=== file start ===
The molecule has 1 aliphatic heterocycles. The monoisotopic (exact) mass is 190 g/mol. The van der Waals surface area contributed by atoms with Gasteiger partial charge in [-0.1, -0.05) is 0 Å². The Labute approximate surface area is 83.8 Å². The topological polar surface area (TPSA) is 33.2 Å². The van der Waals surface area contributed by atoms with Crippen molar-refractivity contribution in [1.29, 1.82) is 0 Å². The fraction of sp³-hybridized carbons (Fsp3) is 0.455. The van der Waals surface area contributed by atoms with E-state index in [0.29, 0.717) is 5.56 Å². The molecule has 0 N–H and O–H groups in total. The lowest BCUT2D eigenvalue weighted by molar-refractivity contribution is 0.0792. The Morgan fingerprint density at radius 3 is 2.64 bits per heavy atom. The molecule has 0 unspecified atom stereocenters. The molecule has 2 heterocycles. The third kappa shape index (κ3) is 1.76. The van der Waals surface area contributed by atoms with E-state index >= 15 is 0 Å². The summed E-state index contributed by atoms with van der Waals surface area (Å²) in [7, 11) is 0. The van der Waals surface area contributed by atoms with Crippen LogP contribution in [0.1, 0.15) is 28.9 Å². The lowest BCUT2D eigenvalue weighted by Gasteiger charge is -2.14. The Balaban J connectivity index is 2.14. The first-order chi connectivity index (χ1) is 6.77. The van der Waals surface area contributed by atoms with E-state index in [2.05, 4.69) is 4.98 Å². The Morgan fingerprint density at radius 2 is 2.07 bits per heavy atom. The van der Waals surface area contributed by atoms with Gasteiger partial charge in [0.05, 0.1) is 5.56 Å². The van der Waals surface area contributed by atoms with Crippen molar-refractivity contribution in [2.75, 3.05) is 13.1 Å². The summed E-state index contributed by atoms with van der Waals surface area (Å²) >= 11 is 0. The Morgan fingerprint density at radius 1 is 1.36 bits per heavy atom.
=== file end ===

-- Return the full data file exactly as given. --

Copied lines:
The molecule has 1 aliphatic heterocycles. The monoisotopic (exact) mass is 190 g/mol. The van der Waals surface area contributed by atoms with Gasteiger partial charge in [-0.1, -0.05) is 0 Å². The Labute approximate surface area is 83.8 Å². The topological polar surface area (TPSA) is 33.2 Å². The van der Waals surface area contributed by atoms with Crippen molar-refractivity contribution in [1.29, 1.82) is 0 Å². The fraction of sp³-hybridized carbons (Fsp3) is 0.455. The van der Waals surface area contributed by atoms with E-state index in [0.29, 0.717) is 5.56 Å². The molecule has 0 N–H and O–H groups in total. The lowest BCUT2D eigenvalue weighted by molar-refractivity contribution is 0.0792. The Morgan fingerprint density at radius 3 is 2.64 bits per heavy atom. The molecule has 0 unspecified atom stereocenters. The molecule has 2 heterocycles. The third kappa shape index (κ3) is 1.76. The van der Waals surface area contributed by atoms with E-state index >= 15 is 0 Å². The summed E-state index contributed by atoms with van der Waals surface area (Å²) in [7, 11) is 0. The van der Waals surface area contributed by atoms with Crippen LogP contribution in [0.1, 0.15) is 28.9 Å². The lowest BCUT2D eigenvalue weighted by Gasteiger charge is -2.14. The Balaban J connectivity index is 2.14. The first-order chi connectivity index (χ1) is 6.77. The van der Waals surface area contributed by atoms with E-state index in [2.05, 4.69) is 4.98 Å². The Morgan fingerprint density at radius 2 is 2.07 bits per heavy atom. The van der Waals surface area contributed by atoms with Gasteiger partial charge in [0.05, 0.1) is 5.56 Å². The van der Waals surface area contributed by atoms with Crippen molar-refractivity contribution in [2.75, 3.05) is 13.1 Å². The summed E-state index contributed by atoms with van der Waals surface area (Å²) >= 11 is 0. The Morgan fingerprint density at radius 1 is 1.36 bits per heavy atom.